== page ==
Saturday, August 9, 2014

Opening the Door: Evaluating Current Immigration Restrictions

This article was first published on Rightly Wired.

In a previous article, I advocated a balanced approach to US immigration policy which combined strictly controlled borders with a welcome to all who want a better life in America. Now I will examine how our current immigration policy compares to the “walls with open doors” approach.
The current immigration rules are more restrictive than many people realize. There are basically three ways to get a green card which permits permanent residency and employment. 

First, there is no limit on the number of immediate family members (spouses and minor children) who can legally enter the US in a given year, but this category contains a minority of all those who wish to come to this country. For those who do not have an immediate family member (as defined above) who is already a citizen, there two other options but each has a numerical limit on how many may enter. 

The second method is to get an employment based immigrant visa. Special categories are each allotted a certain number of immigration visas (green cards). These visas are for certain types of people who may have special skills or who will invest large sums of money to create jobs. The number of these visas is limited to 140,000 each year. 

The third way to get a green card is to enter to win one of 50,000 green cards through the Diversity Visa Lottery reserved only for citizens of countries who have not accounted for more than 50,000 immigrants in the past five years. One’s chances are pretty slim, however, since the 2014 lottery received 14,633,767 applicants. 

In addition to all of the above limitations, there is an additional cap on how many immigrants may enter for each country. The result of all these restrictions is a large backlog of applicants. This backlog of would be immigrants who cannot come to the United States because of these quotas is, in many cases, over twenty years.

This policy should immediately be suspect since there is simply no harm done to a country by allowing more immigrants to enter it. Many purported detriments of allowing free immigration are raised, but they all fall apart under the slightest scrutiny (if you do know of a solid argument against free immigration, please let me know in the comments). 

The reality is that immigrants are a net benefit to our economy, and allowing an immigrant to enter the US is often a huge benefit to that individual who may come from a desperately poor situation in their home country. Even if Americans don’t want to help poor foreigners, we should at least not actively harm them by taking away their best available option.

Dividing up would-be immigrants into categories and defining a different quota for each is a clear example of government engineering and social planning which we conservatives know does not work. A new policy is needed. The extraordinarily restrictive regulations now in effect, can be remedied in a number of ways, but I think a simple approach of just giving out more immigration visas would solve most of the problems. 

We should pass a law today stating that all qualified applicants will receive a green card. We would not need to change the other requirements for a green card (background check, medical exam, etc.); we should simply ensure that no one who would otherwise qualify for an immigration visa is rejected because of a quota.

Making legal entry into the United States easier would also help to assuage the problem of illegal border crossings. If it is easier and cheaper to come through an established, controlled border crossing point than to be snuck across a desert by “coyotes” or crammed under the floorboards of a truck, then people will choose the more comfortable option. Replacing our extremely restrictive immigration policy and opening the doors to immigrants is economically, politically, and ethically the right thing to do.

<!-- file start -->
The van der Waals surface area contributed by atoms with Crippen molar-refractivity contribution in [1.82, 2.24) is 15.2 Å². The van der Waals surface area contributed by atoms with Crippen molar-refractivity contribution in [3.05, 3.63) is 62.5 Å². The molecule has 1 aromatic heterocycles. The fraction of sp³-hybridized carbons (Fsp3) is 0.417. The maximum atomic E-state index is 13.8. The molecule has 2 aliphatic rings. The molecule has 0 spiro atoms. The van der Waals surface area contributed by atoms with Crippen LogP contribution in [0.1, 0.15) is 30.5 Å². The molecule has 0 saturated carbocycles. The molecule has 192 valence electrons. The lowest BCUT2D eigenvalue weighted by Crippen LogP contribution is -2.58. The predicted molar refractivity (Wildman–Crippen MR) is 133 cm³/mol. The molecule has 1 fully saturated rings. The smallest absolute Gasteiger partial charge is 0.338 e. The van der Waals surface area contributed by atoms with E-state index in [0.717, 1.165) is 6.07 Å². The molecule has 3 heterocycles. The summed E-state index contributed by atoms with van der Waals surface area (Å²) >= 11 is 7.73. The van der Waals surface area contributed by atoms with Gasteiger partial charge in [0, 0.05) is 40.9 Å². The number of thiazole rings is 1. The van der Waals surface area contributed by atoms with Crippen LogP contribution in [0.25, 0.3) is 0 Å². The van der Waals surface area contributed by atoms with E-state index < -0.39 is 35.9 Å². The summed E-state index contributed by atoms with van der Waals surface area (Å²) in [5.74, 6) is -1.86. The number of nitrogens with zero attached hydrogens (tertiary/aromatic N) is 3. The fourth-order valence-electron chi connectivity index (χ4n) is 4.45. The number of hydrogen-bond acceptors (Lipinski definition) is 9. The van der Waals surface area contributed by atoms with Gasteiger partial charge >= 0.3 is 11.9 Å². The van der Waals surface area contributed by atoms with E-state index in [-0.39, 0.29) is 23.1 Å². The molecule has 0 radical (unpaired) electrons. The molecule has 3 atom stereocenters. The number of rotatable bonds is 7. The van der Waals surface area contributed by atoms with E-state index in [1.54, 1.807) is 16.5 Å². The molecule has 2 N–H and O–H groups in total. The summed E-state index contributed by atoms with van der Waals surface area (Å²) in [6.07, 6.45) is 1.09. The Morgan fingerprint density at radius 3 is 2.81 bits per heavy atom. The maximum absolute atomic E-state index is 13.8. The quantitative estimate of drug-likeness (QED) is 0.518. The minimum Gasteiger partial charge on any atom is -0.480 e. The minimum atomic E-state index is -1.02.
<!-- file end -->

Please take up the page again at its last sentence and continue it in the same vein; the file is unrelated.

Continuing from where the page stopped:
Wednesday, August 6, 2014

Hitting The Wrong Target: The British Misunderstanding of the American Center of Gravity (Part 3 of 3)

This is part two of a three part series on the New York and Philadelphia campaigns during the American War for Independence. Previously: Part 1 - Part 2

Fascinatingly, Thomas Paine recognized precisely the British mistake with respect to positional and wrote about it in his pamphlet The American Crisis. In an issue published a few months after the British capture of New York, Paine wrote that the action would only serve to raise up more opposition and that the opposition would be effective because the army still existed. He addressed the pamphlet to Lord Howe writing, 

          I have no other idea of conquering countries than by subduing the armies which defend them: Have you done this, or can you do this? If you have not, it would be civil in you to let your proclamations alone for the present; otherwise you will ruin more Tories by your grace and favour than you will Whigs by your arms.

Were you to obtain possession of this city, you would not know what to do with it more than to plunder it. To hold it, in the manner you hold New York, would be an additional dead weight upon your hands; and if a general conquest is your object, you had better be with out the city than with it. When you have defeated all our armies, the cities will fall into your hands of themselves; but to creep into them in the manner you got into Princeton, Trenton, &c. is like robbing an orchard in the night before the fruit be ripe, and running away in the morning.[1]

In this passage, Paine taunts Howe for fighting a losing battle because he is attacking the wrong target. He perceives that invading cities only makes loyalists (Tories) unhappy with the British, whom they want to support, more than actually hurting the cause of the patriots (Whigs). He correctly points out that if the British can destroy the American army, they can take the cities with ease, but taking the cities does not give them power over the army.